Friday, 15 August 2014

Robert B. Parker's Cheap Shot by Ace Atkins

I had dressed for Chestnut Hill: a button-down tattersall shirt that Susan had bought me, crisp dress khakis, a navy blazer with gold buttons, and a pair of well-broken-in loafers worn without socks.

I like Mr. Atkins. I enjoy his sparse prose style and simple, yet vivid characterization. I also like Parker, though I've only read a couple of things by him; I'm much more familiar with Atkins's work. I find many, if not most, crime novels and thrillers have protagonists that are pretty much the same persona with different names, clothes and backgrounds. Atkins, however, manages to treat his lead characters a little differently, if you are able to pay close enough attention. He also doesn't waste much time pulling the reader into the plot.

This opening line, however, stinks. Who cares what this dude is wearing? Why is this essential to know at the beginning of a story before conflict? Why is this ever essential? Why should I care? Will the clothes make this guy stand out; will he be targeted by the anti-khakis establishment, hunted down stripped of his blazer and burned alive on a heap of his clothes?

The next line makes an attempt to make the opening line vital, but I ain't buying it:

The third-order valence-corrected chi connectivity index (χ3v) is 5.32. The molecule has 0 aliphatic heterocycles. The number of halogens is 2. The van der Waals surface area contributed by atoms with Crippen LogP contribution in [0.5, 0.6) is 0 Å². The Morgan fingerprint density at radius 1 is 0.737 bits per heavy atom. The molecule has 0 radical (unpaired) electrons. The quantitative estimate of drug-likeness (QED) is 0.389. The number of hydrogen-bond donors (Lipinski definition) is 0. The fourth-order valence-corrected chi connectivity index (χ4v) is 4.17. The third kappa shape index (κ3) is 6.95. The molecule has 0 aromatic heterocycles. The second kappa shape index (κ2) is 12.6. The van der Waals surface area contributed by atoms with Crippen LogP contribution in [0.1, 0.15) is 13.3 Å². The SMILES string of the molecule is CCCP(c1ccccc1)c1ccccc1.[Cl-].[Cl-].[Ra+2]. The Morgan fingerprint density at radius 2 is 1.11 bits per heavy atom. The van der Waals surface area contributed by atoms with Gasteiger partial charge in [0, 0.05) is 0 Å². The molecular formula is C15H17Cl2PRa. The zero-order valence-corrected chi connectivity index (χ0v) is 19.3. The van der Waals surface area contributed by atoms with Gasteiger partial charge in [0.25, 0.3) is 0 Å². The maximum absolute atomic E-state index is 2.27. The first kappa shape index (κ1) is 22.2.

The lack of socks implied a devil-may-care attitude understood by the wealthy.

The opening continues by explaining that the narrator is going to meet a client who is an NFL football player. The tone of a Spenser novel is established right away with some of that humor as early as page 2 and a mystery surfaces around the same time. Someone is following this NFL player and Spenser is hired to find out why.

First thing said:

"You can't discuss this case with anyone, Mr.Spenser."

On a side note, there seems to be a lot of this type of novel, or rather this type of marketing ploy these days. Attach a dead author's name to a title and have an established writer write a novel based on characters or setting created by said dead writer. It's professional money grabbing fan fiction at its best and further evidence that either publishers are running out of ideas and believe creativity is drying up, or readers don't want anything new.

The opening line is an epic fail, but the opening quickly transitions to a scene in which character and conflict take over. The title and byline hook don't hurt either, but that's a little like cheating with a hook.

Verdict: Pass (barely)

Theodore Moracht

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